Eight-year-old Enes Ata and 14-year-old Mahsum Mızrak were killed in Diyarbakır in 2006 when police used tear gas to disperse a crowd. On 15 October this year, a court upheld the acquittal of the defendant police officers.
Following the 2006 funeral of Kurdistan Workers’ Party (PKK) members in Diyarbakır, police used tear gas against the crowd of mourners. Enes Ata and Mahsum Mızrak were killed after being exposed to the tear gas.
The judicial process was launched four years after the incident. During the judicial process, three police members were tried and 39 hearings took place. It was also revealed that police tampered with evidence related to the death of Ata and Mızrak.
Regarding the court’s decision, Mahsum Mızrak’s father Hasan Mızrak said, “The state is protecting the police” and added that the police murdered defenseless children.
According to DW News’ report, court decisions on cases where public officials stand accused have become a topic of discussion in recent times. The Gaziantep Court of Appeal made a similar ruling regarding the murder of two children by a police panzer in Şırnak (Şirnex) in 2017, fining the defendant police officer 19,000 Turkish lira.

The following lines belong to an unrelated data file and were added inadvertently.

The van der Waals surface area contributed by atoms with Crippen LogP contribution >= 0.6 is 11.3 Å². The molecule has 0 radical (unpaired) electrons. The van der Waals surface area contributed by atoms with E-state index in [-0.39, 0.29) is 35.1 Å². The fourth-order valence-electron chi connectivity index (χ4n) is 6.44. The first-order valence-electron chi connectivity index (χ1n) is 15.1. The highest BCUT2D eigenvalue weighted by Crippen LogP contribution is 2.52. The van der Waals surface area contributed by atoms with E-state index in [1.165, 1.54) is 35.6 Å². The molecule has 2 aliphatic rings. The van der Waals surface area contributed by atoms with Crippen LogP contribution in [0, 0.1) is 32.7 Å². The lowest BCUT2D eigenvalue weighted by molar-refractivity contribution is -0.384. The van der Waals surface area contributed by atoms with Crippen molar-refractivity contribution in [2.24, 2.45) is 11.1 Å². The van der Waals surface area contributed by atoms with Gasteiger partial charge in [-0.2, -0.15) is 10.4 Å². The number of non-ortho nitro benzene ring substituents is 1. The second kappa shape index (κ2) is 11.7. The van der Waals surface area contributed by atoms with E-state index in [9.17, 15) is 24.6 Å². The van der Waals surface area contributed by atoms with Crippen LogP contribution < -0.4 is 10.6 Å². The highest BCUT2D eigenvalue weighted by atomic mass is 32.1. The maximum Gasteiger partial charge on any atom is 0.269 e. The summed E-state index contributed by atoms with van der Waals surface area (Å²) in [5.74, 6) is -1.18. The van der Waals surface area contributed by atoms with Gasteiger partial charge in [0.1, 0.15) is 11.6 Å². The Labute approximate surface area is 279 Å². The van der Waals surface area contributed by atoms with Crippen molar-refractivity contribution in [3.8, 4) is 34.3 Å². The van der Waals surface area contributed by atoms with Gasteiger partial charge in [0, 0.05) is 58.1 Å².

Barış Yavuz, a lawyer from the Diyarbakır Bar Association and a Turkey Human Rights Association representative, criticised courts of appeal and drew attention to the impunity system in Turkish courts.
Yavuz said that the main purpose of these kinds of decisions was to protect public officials who committed crimes, and that this policy has allowed the impunity system to spread.